The Senate yesterday overwhelmingly approved a historic expansion of the North Atlantic Treaty Organization to include three former Cold War enemies: Poland, Hungary and the Czech Republic.

The vote was 80 to 19, with 45 Republicans joining 35 Democrats in providing 14 more votes than the two-thirds majority needed for ratification of NATO's first expansion into territory once dominated by the Soviet Union, which the alliance was created a half-century ago to contain.

In the strikingly bipartisan vote, only 10 Democrats and nine Republicans opposed expansion, including some of the Senate's most liberal and conservative members.

President Clinton, marking a key foreign policy victory, hailed the vote as "a major milestone on the road to an undivided, democratic and peaceful Europe" that would "reduce the chances American men and women will ever again be called to Europe's fields of battle." In a statement from the White House, Clinton added, "The message this vote sends is clear: American support for NATO is firm, our leadership for security on both sides of the Atlantic is strong, and there is a solid, bipartisan foundation for an active U.S. role in the world."

NATO brought the West a half-century of security, and "this, in fact, is the beginning of another 50 years of peace," said Sen. Joseph R. Biden Jr. (Del.), ranking Democrat on the Foreign Relations Committee and a key player in the ratification effort. "In a larger sense," he added, "we'll be righting an historical injustice forced upon the Poles, Czechs and Hungarians by Joseph Stalin."

Senators observed the solemnity of the occasion by sitting at their desks and rising from their chairs to vote, as Senate rules require for treaties, rather than following their usual practice of milling about the floor.

In moving to shield the three former foes under the NATO umbrella, the United States will be committing itself to defend them from military attack, as it would any other ally. The change is the largest increase of U.S. global commitment since the end of the Cold War.

Before the vote, the Senate easily defeated amendments aimed at delaying the three countries' admission and preventing further expansion for at least three years.

Approval came over objections from a disparate coalition that spanned the Senate's political spectrum. Senators warned that it could result in huge costs to American taxpayers, a poisoning of relations with Russia and a distortion of NATO's mission that could lead to dangerous new peacekeeping operations.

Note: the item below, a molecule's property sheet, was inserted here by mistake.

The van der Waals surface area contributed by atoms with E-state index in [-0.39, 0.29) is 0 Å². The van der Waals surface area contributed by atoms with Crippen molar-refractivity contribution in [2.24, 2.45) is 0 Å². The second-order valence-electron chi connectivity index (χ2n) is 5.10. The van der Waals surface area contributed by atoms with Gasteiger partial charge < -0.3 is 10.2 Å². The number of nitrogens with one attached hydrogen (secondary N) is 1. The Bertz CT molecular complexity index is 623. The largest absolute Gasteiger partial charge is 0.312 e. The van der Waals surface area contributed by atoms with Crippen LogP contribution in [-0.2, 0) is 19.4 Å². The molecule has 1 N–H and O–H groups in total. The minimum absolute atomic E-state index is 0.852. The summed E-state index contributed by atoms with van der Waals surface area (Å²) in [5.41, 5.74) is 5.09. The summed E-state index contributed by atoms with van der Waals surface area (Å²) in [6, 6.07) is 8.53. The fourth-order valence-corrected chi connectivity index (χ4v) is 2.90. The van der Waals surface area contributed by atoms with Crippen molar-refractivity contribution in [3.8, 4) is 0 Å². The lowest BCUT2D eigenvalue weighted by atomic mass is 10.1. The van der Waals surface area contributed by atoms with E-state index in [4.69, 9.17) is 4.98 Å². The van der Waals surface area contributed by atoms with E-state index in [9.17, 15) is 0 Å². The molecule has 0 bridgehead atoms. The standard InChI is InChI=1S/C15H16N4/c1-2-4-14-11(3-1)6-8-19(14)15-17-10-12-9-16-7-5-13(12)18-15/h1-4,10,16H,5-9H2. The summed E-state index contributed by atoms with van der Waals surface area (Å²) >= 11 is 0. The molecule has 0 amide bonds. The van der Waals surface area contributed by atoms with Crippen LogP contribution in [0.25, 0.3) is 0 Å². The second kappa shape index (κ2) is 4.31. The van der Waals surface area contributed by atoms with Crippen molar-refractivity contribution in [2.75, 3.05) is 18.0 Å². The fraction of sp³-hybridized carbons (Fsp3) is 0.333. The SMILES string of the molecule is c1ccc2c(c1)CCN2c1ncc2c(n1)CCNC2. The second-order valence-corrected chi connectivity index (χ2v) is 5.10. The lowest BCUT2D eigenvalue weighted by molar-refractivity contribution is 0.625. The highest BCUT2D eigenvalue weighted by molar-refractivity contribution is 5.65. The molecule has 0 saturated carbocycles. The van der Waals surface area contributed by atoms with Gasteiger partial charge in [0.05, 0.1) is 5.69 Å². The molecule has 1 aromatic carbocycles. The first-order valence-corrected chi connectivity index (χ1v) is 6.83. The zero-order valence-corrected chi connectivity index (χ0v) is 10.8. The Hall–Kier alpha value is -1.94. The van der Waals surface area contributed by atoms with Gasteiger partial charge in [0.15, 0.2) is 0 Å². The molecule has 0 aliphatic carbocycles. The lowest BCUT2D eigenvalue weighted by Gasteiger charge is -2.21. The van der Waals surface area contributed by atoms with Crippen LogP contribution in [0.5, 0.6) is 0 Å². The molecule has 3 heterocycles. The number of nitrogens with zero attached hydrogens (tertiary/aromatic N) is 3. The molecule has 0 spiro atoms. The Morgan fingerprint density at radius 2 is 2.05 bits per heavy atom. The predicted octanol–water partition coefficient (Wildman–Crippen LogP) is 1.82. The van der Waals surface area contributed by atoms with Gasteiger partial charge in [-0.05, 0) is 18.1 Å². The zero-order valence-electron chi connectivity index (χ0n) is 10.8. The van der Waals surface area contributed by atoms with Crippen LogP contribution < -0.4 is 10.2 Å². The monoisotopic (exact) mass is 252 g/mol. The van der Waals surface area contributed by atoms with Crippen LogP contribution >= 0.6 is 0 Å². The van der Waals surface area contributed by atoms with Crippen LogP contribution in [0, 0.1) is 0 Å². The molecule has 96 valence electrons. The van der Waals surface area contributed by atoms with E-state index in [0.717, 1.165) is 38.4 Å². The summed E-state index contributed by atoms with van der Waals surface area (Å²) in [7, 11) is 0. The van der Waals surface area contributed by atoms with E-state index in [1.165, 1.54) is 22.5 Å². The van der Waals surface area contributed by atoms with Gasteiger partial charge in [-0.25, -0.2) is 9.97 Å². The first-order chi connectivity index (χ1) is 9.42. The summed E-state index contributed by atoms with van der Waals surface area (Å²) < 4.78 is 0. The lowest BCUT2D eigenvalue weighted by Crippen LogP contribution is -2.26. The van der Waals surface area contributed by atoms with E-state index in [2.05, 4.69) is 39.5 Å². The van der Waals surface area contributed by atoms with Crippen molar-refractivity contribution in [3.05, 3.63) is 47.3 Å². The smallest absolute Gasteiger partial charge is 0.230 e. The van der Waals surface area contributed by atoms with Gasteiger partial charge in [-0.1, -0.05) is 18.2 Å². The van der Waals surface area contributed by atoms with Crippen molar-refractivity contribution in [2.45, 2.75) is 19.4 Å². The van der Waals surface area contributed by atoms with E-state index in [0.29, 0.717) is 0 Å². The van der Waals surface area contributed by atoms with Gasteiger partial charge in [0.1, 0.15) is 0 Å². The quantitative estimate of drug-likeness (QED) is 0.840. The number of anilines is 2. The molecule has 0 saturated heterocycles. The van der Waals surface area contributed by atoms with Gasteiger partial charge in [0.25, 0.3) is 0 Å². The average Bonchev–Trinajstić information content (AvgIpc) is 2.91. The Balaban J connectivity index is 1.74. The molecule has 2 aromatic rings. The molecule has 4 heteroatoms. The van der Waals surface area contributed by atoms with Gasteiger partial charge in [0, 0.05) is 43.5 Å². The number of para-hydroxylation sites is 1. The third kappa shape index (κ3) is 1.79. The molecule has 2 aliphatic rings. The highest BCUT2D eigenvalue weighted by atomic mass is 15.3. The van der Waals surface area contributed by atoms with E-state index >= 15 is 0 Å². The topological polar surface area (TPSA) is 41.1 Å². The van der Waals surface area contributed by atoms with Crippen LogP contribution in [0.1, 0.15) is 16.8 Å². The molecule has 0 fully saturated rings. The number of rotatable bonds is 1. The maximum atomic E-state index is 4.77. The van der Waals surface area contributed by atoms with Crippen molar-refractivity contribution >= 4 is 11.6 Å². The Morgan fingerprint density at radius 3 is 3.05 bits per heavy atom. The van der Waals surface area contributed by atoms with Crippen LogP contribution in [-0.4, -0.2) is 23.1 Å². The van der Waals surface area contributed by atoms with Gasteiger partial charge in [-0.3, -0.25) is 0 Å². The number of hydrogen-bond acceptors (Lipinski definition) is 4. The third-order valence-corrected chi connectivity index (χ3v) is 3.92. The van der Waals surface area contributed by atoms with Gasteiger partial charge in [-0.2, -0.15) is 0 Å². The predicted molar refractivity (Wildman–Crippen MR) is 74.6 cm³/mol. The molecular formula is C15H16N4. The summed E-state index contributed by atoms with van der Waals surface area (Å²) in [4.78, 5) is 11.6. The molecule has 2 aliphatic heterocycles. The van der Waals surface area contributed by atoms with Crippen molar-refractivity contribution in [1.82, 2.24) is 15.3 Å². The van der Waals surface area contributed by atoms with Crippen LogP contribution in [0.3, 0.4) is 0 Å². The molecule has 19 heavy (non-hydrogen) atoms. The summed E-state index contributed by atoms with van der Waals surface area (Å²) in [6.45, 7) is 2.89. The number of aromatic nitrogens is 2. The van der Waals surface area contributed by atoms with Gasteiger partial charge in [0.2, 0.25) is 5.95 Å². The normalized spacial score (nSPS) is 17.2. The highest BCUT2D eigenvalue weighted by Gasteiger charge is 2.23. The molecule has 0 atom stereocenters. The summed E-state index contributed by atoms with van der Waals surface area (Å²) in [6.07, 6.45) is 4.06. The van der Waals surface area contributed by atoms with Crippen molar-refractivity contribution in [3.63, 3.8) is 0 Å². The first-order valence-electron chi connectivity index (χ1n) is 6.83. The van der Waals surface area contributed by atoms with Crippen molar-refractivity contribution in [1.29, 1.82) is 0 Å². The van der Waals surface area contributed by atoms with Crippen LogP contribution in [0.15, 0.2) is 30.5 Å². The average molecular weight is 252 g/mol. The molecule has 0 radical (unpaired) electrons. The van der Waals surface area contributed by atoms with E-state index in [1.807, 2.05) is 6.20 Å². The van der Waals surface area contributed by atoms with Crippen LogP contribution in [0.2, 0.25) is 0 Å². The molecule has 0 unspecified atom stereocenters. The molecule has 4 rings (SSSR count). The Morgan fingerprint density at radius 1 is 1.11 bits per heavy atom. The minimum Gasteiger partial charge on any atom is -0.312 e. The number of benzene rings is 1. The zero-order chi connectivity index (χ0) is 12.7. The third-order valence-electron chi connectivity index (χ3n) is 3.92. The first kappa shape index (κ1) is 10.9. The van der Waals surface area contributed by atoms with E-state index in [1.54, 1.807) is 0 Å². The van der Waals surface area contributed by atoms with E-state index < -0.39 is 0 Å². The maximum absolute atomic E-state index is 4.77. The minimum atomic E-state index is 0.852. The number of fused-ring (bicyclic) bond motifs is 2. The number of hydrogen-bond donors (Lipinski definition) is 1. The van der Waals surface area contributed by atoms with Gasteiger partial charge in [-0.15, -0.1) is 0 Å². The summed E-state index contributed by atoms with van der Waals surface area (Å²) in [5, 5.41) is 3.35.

But approval was virtually assured before the debate even started: It was the result of months of laborious efforts by the administration and Senate supporters, reinforced by the powerful symbolism of NATO's inclusion of former Warsaw Pact members, pressure from ethnic constituencies and the prospect of new markets for the American defense industry at a time of shrinking U.S. demand.

The ratification campaign was a high point of bipartisan cooperation between Clinton and Republican leaders, who brushed aside partisan hostilities that have stalled, delayed or complicated other major legislation. NATO expansion was by far Congress's biggest achievement so far this year.

The Senate action also constituted a major new U.S. commitment abroad at a time when Congress, especially the less internationally minded House, has balked at new funding for the International Monetary Fund and jeopardized payment of back U.S. dues to the United Nations because of a dispute over abortion policy.

It was the second major international pact approved by the Senate in little more than a year. Last April, the Senate voted overwhelmingly to approve ratification of a treaty to ban chemical weapons.

Yesterday's vote was critical because Senate approval was essential for U.S. ratification of NATO expansion, and all 16 existing members of the alliance must give their approval before new members are admitted.

NATO has been expanded only three times since it was created in 1949, most recently in 1982 when Spain was admitted. Four other NATO members -- Canada, Denmark, Norway and Germany -- already have approved the expansion, as has the Czech legislature. The three new members will be admitted next year if, as expected, the rest of the current NATO members go along.

In voting on amendments yesterday, the Senate rejected, 83 to 17, a proposal by Sen. Daniel Patrick Moynihan (D-N.Y.) to delay admission of Poland, Hungary and the Czech Republic until they join the European Union. Voting 59 to 41, it defeated a proposal by Sen. John W. Warner (R-Va.) to impose a three-year moratorium on further NATO expansion. Also defeated were proposals to require congressional votes on keeping U.S. troops in Bosnia.

After intense lobbying by the administration, the Senate soundly defeated, 82 to 18, a move by Sen. John D. Ashcroft (R-Mo.) to bar NATO from peacekeeping and other activities outside members' borders.

But negotiations produced agreement on a compromise on cost-cutting from Appropriations Committee Chairman Ted Stevens (R-Alaska) to ensure Congress has at least some control over spending to assimilate the three countries.